Acacia Lodge held its first Communication in 1857 in the attic of the old Cos Cob School house, which was located on the north side of Putnam Ave on the hill west of Cos Cob’s Hub, (between Sweet Lisa’s and the former Friendly’s). The lodge occupied this room for about a year.
The location, however, was not ideal. According to the History of Masonry in Greenwich 1763-1926 by Frederick A Hubbard, “Cos Cob at that time was the end of a long, crooked, muddy, and hilly road remote from Horseneck.”
In 1858, the Masons took up residence in the newly constructed Held Building on Greenwich Avenue after deciding to leave the old Cos Cob school house. The Held building is shown on the still dirt-road of Greenwich Avenue photo circa May 1878. The annual rent for the upstairs space was $75, and the lease was for ten years, which was subsequently renewed for an additional ten years.
At the time, Greenwich Avenue did not have many businesses, as the commercial hub converged mainly on the intersection of Putnam Ave and Sherwood Place, then called Mechanic Street.
According to Frederick A Hubbard’s history, “There was no calling off a communication in July and August, but John H. Merritt, who served as the Tyler, did everything in his power to make the brethren comfortable. Homemade root beer in stone jugs and slices of watermelon properly iced were served when the brethren were called from labor to refreshment.”
Melillo said that William White, the first Tyler of Acacia, instead of being given a sword, used his own war-torn sword from the Mexican-American War. “He would on hot summer nights chop watermelon over ice using his veteran’s war sword.”
According to Hubbard’s history, when the lodge met in the Held building, the Tyler would cook up a cauldron of clam soup. “In the winter, when the Tyler stirred the clam soup in a massive iron pot, the aroma of those succulent shell fish permeated the atmosphere for a considerable distance,” Hubbard wrote. “One of the old members who was blessed with a good appetite on one occasion suggested that the aroma of those clams was so enticing that it probably caused accessions to the lodge.”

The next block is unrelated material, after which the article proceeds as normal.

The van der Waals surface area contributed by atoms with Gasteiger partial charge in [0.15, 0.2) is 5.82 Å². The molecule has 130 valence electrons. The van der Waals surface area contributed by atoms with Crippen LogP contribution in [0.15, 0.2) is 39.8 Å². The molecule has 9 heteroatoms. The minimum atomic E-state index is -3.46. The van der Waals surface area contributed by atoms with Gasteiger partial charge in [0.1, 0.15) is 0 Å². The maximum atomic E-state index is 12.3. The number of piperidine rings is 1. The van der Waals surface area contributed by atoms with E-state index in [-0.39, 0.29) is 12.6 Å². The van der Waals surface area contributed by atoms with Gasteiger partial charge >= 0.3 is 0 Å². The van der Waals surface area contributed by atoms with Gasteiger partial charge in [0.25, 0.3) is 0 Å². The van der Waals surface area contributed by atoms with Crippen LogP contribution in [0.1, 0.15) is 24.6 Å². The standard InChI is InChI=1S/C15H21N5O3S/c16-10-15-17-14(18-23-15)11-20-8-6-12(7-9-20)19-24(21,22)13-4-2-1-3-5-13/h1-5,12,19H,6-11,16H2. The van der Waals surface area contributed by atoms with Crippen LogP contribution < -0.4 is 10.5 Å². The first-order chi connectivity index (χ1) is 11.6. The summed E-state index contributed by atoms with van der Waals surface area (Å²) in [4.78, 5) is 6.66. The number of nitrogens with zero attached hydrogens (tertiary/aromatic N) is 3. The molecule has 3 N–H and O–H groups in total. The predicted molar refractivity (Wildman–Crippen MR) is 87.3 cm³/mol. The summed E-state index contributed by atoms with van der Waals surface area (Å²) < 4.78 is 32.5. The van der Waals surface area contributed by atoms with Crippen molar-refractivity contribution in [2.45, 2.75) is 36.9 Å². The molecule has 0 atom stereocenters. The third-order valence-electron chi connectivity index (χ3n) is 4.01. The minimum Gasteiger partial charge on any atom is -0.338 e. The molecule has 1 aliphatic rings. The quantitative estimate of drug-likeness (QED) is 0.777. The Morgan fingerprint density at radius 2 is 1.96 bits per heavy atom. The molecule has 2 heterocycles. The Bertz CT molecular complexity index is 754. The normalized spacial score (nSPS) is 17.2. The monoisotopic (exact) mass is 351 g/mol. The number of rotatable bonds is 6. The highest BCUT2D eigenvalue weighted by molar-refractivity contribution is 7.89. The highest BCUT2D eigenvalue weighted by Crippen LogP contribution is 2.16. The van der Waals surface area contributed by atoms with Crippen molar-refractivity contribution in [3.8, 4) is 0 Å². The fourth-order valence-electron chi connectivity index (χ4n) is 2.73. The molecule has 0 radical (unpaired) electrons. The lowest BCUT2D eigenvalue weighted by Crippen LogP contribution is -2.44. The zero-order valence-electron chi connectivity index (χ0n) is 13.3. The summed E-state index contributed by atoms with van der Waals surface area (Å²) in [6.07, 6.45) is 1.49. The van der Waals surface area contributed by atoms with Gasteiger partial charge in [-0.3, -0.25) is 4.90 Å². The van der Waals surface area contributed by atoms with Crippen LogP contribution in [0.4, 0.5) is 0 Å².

Andrew Melillo shared one of a pair of 200 year-old mahogany columns, which are used as markers, placed in certain positions by the lodge’s Senior warden and Junior warden of the lodge to indicate a meeting is in session.
In Greenwich, the pair of columns might have been lost forever if not for one little boy’s exploration under the eaves of Putnam Cottage, which in the 1800’s was called Tracey Cottage. Tracey Cottage belonged to Francis Tomes who rented it to Frederick Mead after moving into a newly built house in 1861.
According to Frederick A. Hubbard’s history, Mead’s son, Frederick Mead Junior, “found concealed under the eaves of the ancient house, two columns used at the stations of the Senior and Junior Wardens of a Masonic lodge.”
As he was not a Mason, Mr. Mead, “… did not conceive the proper color for the decoration of these quaint articles of lodge paraphernalia, and tied a red ribbon about them and set them on his mantel as ornaments.”
Frederick Mead Jr hired Stephen Sillick, an enthusiastic member of Acacia Lodge to do carpentry work about the house into which he moved from. Mr. Mead had taken the beribboned columns with him. Sillick was so excited to see the columns that Mr. Mead gave them to him and he presented them to the lodge.